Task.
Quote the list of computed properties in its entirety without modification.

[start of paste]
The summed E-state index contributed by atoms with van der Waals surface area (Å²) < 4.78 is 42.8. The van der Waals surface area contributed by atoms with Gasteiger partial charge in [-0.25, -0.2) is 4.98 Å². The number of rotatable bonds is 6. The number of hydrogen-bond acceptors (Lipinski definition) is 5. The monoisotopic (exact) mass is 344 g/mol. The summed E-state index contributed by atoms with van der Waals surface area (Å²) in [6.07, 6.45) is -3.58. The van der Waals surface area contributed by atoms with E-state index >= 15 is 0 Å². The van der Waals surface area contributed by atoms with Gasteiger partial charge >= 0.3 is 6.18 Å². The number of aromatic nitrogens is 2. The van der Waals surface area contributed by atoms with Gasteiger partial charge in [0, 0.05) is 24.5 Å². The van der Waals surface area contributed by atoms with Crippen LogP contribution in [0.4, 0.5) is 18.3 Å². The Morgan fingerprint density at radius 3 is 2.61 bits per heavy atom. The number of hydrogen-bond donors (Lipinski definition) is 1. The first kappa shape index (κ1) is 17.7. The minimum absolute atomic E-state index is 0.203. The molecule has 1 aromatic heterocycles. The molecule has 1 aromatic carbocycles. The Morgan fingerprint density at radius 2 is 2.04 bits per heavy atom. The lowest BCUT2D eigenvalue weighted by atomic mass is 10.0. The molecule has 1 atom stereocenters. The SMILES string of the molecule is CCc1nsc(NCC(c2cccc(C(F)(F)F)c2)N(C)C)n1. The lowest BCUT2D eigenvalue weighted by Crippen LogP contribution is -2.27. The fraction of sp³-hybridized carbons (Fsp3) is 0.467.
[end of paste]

The summed E-state index contributed by atoms with van der Waals surface area (Å²) < 4.78 is 42.8. The van der Waals surface area contributed by atoms with Gasteiger partial charge in [-0.25, -0.2) is 4.98 Å². The number of rotatable bonds is 6. The number of hydrogen-bond acceptors (Lipinski definition) is 5. The monoisotopic (exact) mass is 344 g/mol. The summed E-state index contributed by atoms with van der Waals surface area (Å²) in [6.07, 6.45) is -3.58. The van der Waals surface area contributed by atoms with E-state index >= 15 is 0 Å². The van der Waals surface area contributed by atoms with Gasteiger partial charge >= 0.3 is 6.18 Å². The number of aromatic nitrogens is 2. The van der Waals surface area contributed by atoms with Gasteiger partial charge in [0, 0.05) is 24.5 Å². The van der Waals surface area contributed by atoms with Crippen LogP contribution in [0.4, 0.5) is 18.3 Å². The Morgan fingerprint density at radius 3 is 2.61 bits per heavy atom. The number of hydrogen-bond donors (Lipinski definition) is 1. The first kappa shape index (κ1) is 17.7. The minimum absolute atomic E-state index is 0.203. The molecule has 1 aromatic heterocycles. The molecule has 1 aromatic carbocycles. The Morgan fingerprint density at radius 2 is 2.04 bits per heavy atom. The lowest BCUT2D eigenvalue weighted by atomic mass is 10.0. The molecule has 1 atom stereocenters. The SMILES string of the molecule is CCc1nsc(NCC(c2cccc(C(F)(F)F)c2)N(C)C)n1. The lowest BCUT2D eigenvalue weighted by Crippen LogP contribution is -2.27. The fraction of sp³-hybridized carbons (Fsp3) is 0.467.